The B.C. Sports Hall of Fame recently acquired artefacts from Harry Warren's important sporting career. You can read more about this important donation here: http://bcsportshalloffame.com/visit/curators-corner/Here is Mr. Warren's obituary as it was published in the Globe and Mail on April 13, 1998.
HARRY VERNEY WARREN
Monday, April 13, 1998
Professor, father of biogeochemistry, athlete. Born on Aug. 27, 1904, in Anacortes, Wash.; died of influenza in Vancouver, on March 14, 1998, aged 93.
The man they called Professor Midas was born in a Washington port because his father, an accountant who followed fishing boats, found himself with the salmon fleet in late August, 1904. The father went where the money was, and the son would spend a lifetime in the bush doing the same.
Harry was sent to Vernon Preparatory School in B.C.'s Okanagan Valley, which inspired a remarkable academic career. He earned four degrees in four years -- BA (UBC, 1926), applied science (UBC, '27), science (Oxford, '28, as a Rhodes Scholar), and PhD (Oxford, '29) with a thesis on zinc deposits in southwestern Europe. In 1932, he joined the UBC faculty as an $800-a-year lecturer.
He considered law, but decided not to spend his life answering to wealth. Rather, he wanted to search for natural sources of it. During the Depression, the federal government hired junior geologists to help prospectors. Harry Warren and a colleague were sent to the Rock Creek area east of Penticton, B.C.
"We couldn't find a prospector in the area except a little storekeeper," Mr. Warren recalled of a man whose method was to use a piece of metal swinging on a thread. "We thought this was not the most significant way of prospecting."
Mr. Warren had a theory: Soil and what grew on it reflected the mineral content of the rocks below. It had occurred to him when a rancher asked why some, but not all, of his herd had taken ill, although Mr. Warren liked to say he became inspired because he simply "got tired of digging holes." The theory became a science, biogeochemistry; Mr. Warren is widely regarded as its father.
Over the years, he discovered three gold-bearing areas in B.C. by studying Phacelia sericea, a small purple flower with orange stamen. "The wretched flower can grow without any gold. But if there is any gold, the cyanide in its roots collects the gold and gives you a clue about what's there."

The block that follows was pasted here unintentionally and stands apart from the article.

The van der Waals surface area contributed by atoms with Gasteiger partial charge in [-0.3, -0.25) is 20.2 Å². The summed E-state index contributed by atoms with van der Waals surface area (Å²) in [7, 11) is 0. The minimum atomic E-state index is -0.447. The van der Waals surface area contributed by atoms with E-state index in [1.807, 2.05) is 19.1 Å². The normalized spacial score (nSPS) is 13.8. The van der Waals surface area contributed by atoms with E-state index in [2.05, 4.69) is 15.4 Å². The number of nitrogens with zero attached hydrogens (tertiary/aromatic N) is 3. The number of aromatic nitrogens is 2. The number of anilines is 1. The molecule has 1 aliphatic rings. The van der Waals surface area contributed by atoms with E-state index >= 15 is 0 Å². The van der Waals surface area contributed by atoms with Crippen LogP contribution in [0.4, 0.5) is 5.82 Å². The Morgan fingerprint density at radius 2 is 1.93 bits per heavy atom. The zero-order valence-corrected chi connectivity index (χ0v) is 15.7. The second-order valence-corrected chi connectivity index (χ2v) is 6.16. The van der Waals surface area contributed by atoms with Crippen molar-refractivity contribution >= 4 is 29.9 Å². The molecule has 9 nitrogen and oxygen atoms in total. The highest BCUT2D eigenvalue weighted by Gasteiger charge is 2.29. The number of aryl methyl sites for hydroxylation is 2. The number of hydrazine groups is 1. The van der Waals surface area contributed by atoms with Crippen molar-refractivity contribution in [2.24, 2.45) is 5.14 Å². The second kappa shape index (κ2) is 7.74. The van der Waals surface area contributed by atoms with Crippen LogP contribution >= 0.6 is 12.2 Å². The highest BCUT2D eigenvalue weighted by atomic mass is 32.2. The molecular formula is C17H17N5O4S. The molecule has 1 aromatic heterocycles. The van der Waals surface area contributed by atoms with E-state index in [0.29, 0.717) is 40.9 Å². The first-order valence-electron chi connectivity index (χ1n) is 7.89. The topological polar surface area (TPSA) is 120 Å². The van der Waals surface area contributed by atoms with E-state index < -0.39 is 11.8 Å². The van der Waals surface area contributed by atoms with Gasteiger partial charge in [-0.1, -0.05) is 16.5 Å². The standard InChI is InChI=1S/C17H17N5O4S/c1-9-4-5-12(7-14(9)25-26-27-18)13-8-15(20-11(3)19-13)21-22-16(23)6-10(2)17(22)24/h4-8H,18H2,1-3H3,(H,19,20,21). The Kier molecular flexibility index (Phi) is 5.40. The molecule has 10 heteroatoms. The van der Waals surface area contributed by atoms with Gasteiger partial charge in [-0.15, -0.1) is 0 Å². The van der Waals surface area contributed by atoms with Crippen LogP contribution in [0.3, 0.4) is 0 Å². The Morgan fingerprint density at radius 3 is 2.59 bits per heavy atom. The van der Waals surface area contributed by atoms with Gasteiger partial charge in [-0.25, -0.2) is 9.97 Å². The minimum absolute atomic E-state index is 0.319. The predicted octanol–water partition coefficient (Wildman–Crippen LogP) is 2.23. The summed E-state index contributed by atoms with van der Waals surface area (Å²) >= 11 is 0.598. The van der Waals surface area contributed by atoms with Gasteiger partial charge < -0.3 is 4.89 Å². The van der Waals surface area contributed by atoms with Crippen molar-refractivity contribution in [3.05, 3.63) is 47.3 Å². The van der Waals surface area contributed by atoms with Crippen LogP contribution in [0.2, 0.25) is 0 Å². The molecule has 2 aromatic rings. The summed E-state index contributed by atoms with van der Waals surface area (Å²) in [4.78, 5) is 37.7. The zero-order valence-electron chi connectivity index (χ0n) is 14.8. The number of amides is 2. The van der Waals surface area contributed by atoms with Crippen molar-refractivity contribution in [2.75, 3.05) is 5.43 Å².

Later, he failed to find a link between lead and multiple sclerosis in Trail. After the 1985 cancer death of his wife Margaret Tisdall, the daughter of a Vancouver mayor, he dedicated himself to seeking medically useful applications of his theory.
No stranger to controversy, Mr. Warren nearly lost his teaching job in 1938 after criticizing the Liberals for their patronage appointments. He later felt the wrath of Social Credit premier W. A. C. Bennett and NDP premier David Barrett, thus exhausting the spectrum of B.C. politics. Among his more outrageous pronouncements were calls for three years' forced labour for young people and for the damming of the Fraser River for hydroelectric power.
Every summer, he spent a few hardscrabble months in the bush. He taught prospecting school for the B. C. & Yukon Chamber of Mines for 54 years, and lectured inmates at Oakalla prison on prospecting and mineral identification, the latter a subject some of his scofflaw pupils knew only too well.
Professor Midas had a jumble of letters to follow his name: OC, DSc, DPhil, FRSC, FGSA. But perhaps the one that best captured him was one he never used -- BMOC. Big man on campus. Into his 90s, he made the daily trek to UBC, where he sat behind a worn wooden desk in a spartan office, the paring knife for his daily pear wedged into a cranny. A "puckish, small man with infectious enthusiasm," remembered the geographer John Chapman. "For his ideas, he was a persistent activist. I used to hear people describe him as an adult Boy Scout."
Students who saw him in later years making his painstaking way across campus with a cane and then by wheelchair could hardly have imagined that he had been on Canada's 1928 Olympic track team, with the Vancouver sprinter Percy Williams. Harry was given a modest task: "I slept in the cot next to Percy. His coach was concerned Percy get lots of fresh air and oxygen. But he had a nasty habit of always, before falling asleep, pulling the sheets over his head. My job was to reach over and pull the sheets off of him."
In 1990, Mr. Warren was inducted into the B.C. Sports Hall of Fame for his indefatigable work in promoting field hockey.
Following a series of small strokes, he checked into extended care at the campus hospital in 1996. He spent the last two years of his life there, before succumbing to Sydney A flu. He maintained his humour to the end.
"My father," said daughter Charlotte, "would have told you the reason for death was too many birthdays."
Tom Hawthorn is a freelance newspaper and magazine writer who lives in Victoria, B.C. He writes a twice-weekly column for the Globe and Mail, Canada's national newspaper.
He is finishing a book about the war experiences of the McGill University football team. It is titled, "A Greater Share of Honour."